Heat stroke: Recognizing the dangers of sun exposure

Ingy Deif, Tuesday 8 Aug 2023

Ahram Online sheds light on the current unprecedented heatwave and the potential health risks, including the danger of heat strokes.



The rising concerns regarding health risks associated with record-breaking heatwaves across the globe have drawn attention, particularly for vulnerable populations like children and the elderly. 

Understanding the danger

The World Health Organization (WHO) reports that global warming has contributed to hotter temperatures in July for four out of five individuals worldwide, impacting over 2 billion people who experience daily heightened warmth due to climate change.

These prolonged heatwaves, largely attributed to human-driven climate change, can exert severe strain on the human body, leading to severe dehydration, heatstroke, and even fatality. Heatstroke and sunstroke are interchangeable terms that refer to a condition where the body can no longer maintain a temperature below 40 degrees Celsius when exposed to hot weather. Warning symptoms typically precede heatstroke, although sometimes individuals fail to pay attention or are unable to take action, as stated in the Harvard Health Journal.

Local alerts

Recognizing the urgency of the issue, the Ministry of Health and Population (MoP) has taken proactive measures in late July and early August. Dr. Hossam Abdel Ghaffar, spokesperson for the ministry, announced the distribution of informative leaflets to affiliated healthcare institutions in various governorates. These leaflets outline the necessary procedures for hospitals to raise health awareness and effectively manage cases of heat and sunstroke.

Dr. Abdel Ghaffar emphasizes the ministry's commitment to conducting awareness campaigns and providing general advice to citizens on minimizing exposure to high temperatures and taking appropriate measures in the event of heat stress and sunstroke. The ministry has provided treatment protocols for hospitals, including preparedness to receive affected individuals and the provision of essential supplies such as fever-reducing medications, syrups, tablets, and intravenous fluids.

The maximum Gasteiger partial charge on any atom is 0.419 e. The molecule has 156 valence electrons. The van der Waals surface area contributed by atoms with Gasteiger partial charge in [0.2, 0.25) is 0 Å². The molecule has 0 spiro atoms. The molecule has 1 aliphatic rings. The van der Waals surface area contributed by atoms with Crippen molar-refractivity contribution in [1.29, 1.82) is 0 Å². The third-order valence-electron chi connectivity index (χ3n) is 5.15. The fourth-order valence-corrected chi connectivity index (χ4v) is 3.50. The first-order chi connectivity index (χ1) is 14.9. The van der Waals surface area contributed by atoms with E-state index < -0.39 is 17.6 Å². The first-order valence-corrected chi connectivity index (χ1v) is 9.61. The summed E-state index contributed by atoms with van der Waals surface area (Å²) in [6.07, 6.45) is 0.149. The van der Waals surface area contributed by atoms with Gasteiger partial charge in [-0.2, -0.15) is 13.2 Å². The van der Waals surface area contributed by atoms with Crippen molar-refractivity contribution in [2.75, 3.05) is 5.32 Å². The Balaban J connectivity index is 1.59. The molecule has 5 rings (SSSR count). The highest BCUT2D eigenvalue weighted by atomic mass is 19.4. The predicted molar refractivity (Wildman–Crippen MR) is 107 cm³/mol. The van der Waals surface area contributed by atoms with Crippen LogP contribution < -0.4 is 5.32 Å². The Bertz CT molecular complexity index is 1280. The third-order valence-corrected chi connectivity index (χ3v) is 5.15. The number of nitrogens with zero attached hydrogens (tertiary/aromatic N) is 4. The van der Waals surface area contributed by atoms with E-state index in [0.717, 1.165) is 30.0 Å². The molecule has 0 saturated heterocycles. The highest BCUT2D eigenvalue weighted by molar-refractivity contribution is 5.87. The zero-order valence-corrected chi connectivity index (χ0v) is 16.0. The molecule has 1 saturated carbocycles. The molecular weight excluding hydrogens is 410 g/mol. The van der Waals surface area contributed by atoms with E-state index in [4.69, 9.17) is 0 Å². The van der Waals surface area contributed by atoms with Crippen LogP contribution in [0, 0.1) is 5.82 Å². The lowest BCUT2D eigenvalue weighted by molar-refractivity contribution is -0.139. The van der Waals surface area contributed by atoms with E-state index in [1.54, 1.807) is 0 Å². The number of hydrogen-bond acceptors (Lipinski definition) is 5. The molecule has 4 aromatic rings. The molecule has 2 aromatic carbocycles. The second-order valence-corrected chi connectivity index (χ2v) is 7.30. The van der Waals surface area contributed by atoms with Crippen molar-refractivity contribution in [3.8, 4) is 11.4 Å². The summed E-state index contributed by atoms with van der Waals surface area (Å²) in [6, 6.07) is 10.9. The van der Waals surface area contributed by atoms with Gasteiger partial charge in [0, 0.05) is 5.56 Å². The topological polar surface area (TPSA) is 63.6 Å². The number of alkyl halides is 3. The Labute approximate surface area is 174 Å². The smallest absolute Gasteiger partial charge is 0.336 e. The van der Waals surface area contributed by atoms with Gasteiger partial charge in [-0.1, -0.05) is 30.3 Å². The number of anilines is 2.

Signs and remedies

Dr. Ahmed Ashour, a specialist in internal medicine, highlights the extreme dangers posed by rising temperatures and the importance of monitoring specific symptoms. As temperatures rise, the body's natural response is to maintain its normal temperature of around 37 degrees Celsius. The heart beats faster, sweat is produced to cool the skin's surface, and blood vessels dilate to release heat. However, if these temperature-regulating mechanisms are overwhelmed, individuals may experience symptoms such as fatigue, headaches, fever, disrupted sleep, and dehydration, which is an early warning sign when the body loses more fluids than it takes in. Heatstroke, the most severe heat-related illness, occurs when the body's temperature rises above 40 degrees Celsius, and its natural cooling mechanisms fail.

Humidity during heatwaves can further complicate matters by inhibiting the body's cooling process through sweat evaporation from the skin. The WHO has identified the elderly, individuals with pre-existing health conditions, and young children, particularly those under five, as the most vulnerable groups during heatwaves. Aging reduces the body's capacity to control temperature due to a decrease in the number of sweat glands, and certain medications, such as diuretics, can exacerbate health issues during heatwaves.

To mitigate the effects of heatwaves, individuals are advised to stay hydrated by drinking plenty of water and seek ways to stay cool. Health authorities in Egypt have issued warnings regarding the symptoms of sunstroke and heat exhaustion, including high body temperature, flushed skin, dryness, eye irritation, general fatigue accompanied by headaches and muscle cramps, dizziness, and vomiting.

The WHO recommends seeking immediate medical attention if any of these symptoms persist, moving to a cool area as soon as possible, measuring body temperature, rehydrating with water or fruit juice, and resting in a cool place if painful muscular spasms occur, particularly in the legs, arms, or abdomen. Medical assistance should be sought if heat cramps persist for more than one hour.

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